How to Create a Healthy Meal Plan for the Week

The Backbone of Your Healthy Meal Plan

For the vast majority of adults, these practical tips should be the backbone of your meal plan:

  • A range of fruits and vegetables
  • Whole grain carbohydrates (brown rice, brown bread, millet, bulgar wheat, etc)
  • Fermented food such as kefir, kimchi, and sauerkraut
  • Unsaturated fats such as extra virgin olive oil, rapeseed oil, avocados, and nuts
  • Two portions of oily fish such as salmon per week (or nuts and seeds if you don’t eat fish)
  • A handful of nuts and seeds a day
  • Aim for 30g of fiber a day
  • Eat a range of beans and pulses (such as chickpeas, kidney beans, black beans, and lentils)
  • Drink approximately 8 glasses of water a day[1]

How to Teach Your Kid to Read at Home

Phonics, Phonemic Awareness, and Phonological Awareness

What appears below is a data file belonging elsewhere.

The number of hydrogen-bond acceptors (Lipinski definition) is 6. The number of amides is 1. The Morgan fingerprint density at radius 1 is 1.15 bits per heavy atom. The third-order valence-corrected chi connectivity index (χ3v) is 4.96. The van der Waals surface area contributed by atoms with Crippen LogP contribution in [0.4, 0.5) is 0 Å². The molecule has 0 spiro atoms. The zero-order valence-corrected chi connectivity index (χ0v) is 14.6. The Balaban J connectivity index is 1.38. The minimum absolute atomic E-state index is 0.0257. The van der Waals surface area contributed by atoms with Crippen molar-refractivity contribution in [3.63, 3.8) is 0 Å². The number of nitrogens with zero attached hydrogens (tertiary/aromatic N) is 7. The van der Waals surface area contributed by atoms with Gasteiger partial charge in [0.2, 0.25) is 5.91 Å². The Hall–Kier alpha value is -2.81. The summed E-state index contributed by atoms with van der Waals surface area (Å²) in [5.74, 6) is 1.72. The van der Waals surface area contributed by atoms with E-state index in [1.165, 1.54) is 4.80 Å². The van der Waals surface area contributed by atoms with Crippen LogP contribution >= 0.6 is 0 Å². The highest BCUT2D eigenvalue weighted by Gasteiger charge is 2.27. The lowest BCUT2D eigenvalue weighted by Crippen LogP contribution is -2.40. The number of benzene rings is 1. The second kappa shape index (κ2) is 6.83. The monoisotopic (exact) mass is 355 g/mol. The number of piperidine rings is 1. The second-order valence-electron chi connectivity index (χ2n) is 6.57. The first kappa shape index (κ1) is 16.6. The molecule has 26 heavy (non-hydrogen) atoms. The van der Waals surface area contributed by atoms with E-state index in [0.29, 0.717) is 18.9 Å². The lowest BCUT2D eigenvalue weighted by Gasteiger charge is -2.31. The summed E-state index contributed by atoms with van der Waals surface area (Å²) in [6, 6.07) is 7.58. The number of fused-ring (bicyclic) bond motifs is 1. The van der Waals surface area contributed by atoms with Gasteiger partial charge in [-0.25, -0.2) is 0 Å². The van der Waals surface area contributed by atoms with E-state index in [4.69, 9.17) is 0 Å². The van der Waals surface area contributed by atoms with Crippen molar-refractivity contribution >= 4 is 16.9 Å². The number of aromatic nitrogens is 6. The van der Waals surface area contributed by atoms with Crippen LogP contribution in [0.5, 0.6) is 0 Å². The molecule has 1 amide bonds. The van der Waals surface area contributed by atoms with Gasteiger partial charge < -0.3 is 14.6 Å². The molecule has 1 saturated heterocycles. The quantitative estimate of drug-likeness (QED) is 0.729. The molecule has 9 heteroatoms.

Before learning how to teach your kids to read, let me first discuss some quick terminology. Have you heard to terms phonics, phonemic awareness, and/or phonological awareness? Likely, you have not unless you’re an elementary school teacher like me. These terms are often difficult to decipher from one another yet are critical for your success at teaching reading at home.

Let’s start with tackling each of these terms individually.

  • Phonics is simply understanding that each letter has a corresponding sound. For example, you definitely know that “tee” sounds like the letter “T”, right? Yup, right. That’s phonics.
  • Phonemic awareness takes the understanding of phonics and ups the ante a bit. It explains how we can discern that the /c/ at the beginning of the word “cat” is different from the /at/ that follows that sound. (Fun fact! There are 43 individual phonemes in the English language. But fear not, you won’t be quizzing your kiddo).
  • Phonological awareness is similar to phonemic awareness but is, again, a bit loftier. In the previous example, we highlighted the understanding of /c/ in “cat” sounding like a “K”, right? Well, phonological awareness is one’s ability to manipulate the various sound units in a word. So, placing the sound /ack/ with /p/ as the beginning makes a different word sound than if you put /b/ before /ack/.